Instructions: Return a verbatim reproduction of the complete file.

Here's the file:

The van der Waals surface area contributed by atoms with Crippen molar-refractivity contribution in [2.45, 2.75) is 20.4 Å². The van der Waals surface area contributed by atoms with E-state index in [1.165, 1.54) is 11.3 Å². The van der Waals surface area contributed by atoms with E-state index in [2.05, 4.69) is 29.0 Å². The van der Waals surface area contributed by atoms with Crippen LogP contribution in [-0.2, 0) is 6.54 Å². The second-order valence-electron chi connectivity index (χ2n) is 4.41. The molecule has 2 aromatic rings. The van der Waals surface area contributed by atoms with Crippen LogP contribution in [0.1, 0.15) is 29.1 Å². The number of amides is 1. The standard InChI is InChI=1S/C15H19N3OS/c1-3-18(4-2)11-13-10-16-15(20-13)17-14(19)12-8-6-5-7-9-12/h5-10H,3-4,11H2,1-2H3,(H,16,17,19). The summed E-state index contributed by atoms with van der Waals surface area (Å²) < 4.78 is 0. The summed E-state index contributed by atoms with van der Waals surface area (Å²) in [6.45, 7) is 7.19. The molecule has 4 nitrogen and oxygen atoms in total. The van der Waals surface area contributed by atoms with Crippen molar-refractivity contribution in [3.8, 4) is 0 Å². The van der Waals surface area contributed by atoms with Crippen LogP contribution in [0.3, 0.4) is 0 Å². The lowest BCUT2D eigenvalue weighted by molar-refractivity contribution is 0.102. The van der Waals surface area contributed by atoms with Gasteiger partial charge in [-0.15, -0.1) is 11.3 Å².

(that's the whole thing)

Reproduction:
The van der Waals surface area contributed by atoms with Crippen molar-refractivity contribution in [2.45, 2.75) is 20.4 Å². The van der Waals surface area contributed by atoms with E-state index in [1.165, 1.54) is 11.3 Å². The van der Waals surface area contributed by atoms with E-state index in [2.05, 4.69) is 29.0 Å². The van der Waals surface area contributed by atoms with Crippen LogP contribution in [-0.2, 0) is 6.54 Å². The second-order valence-electron chi connectivity index (χ2n) is 4.41. The molecule has 2 aromatic rings. The van der Waals surface area contributed by atoms with Crippen LogP contribution in [0.1, 0.15) is 29.1 Å². The number of amides is 1. The standard InChI is InChI=1S/C15H19N3OS/c1-3-18(4-2)11-13-10-16-15(20-13)17-14(19)12-8-6-5-7-9-12/h5-10H,3-4,11H2,1-2H3,(H,16,17,19). The summed E-state index contributed by atoms with van der Waals surface area (Å²) < 4.78 is 0. The summed E-state index contributed by atoms with van der Waals surface area (Å²) in [6.45, 7) is 7.19. The molecule has 4 nitrogen and oxygen atoms in total. The van der Waals surface area contributed by atoms with Crippen molar-refractivity contribution in [3.8, 4) is 0 Å². The van der Waals surface area contributed by atoms with Crippen LogP contribution in [0.3, 0.4) is 0 Å². The lowest BCUT2D eigenvalue weighted by molar-refractivity contribution is 0.102. The van der Waals surface area contributed by atoms with Gasteiger partial charge in [-0.15, -0.1) is 11.3 Å².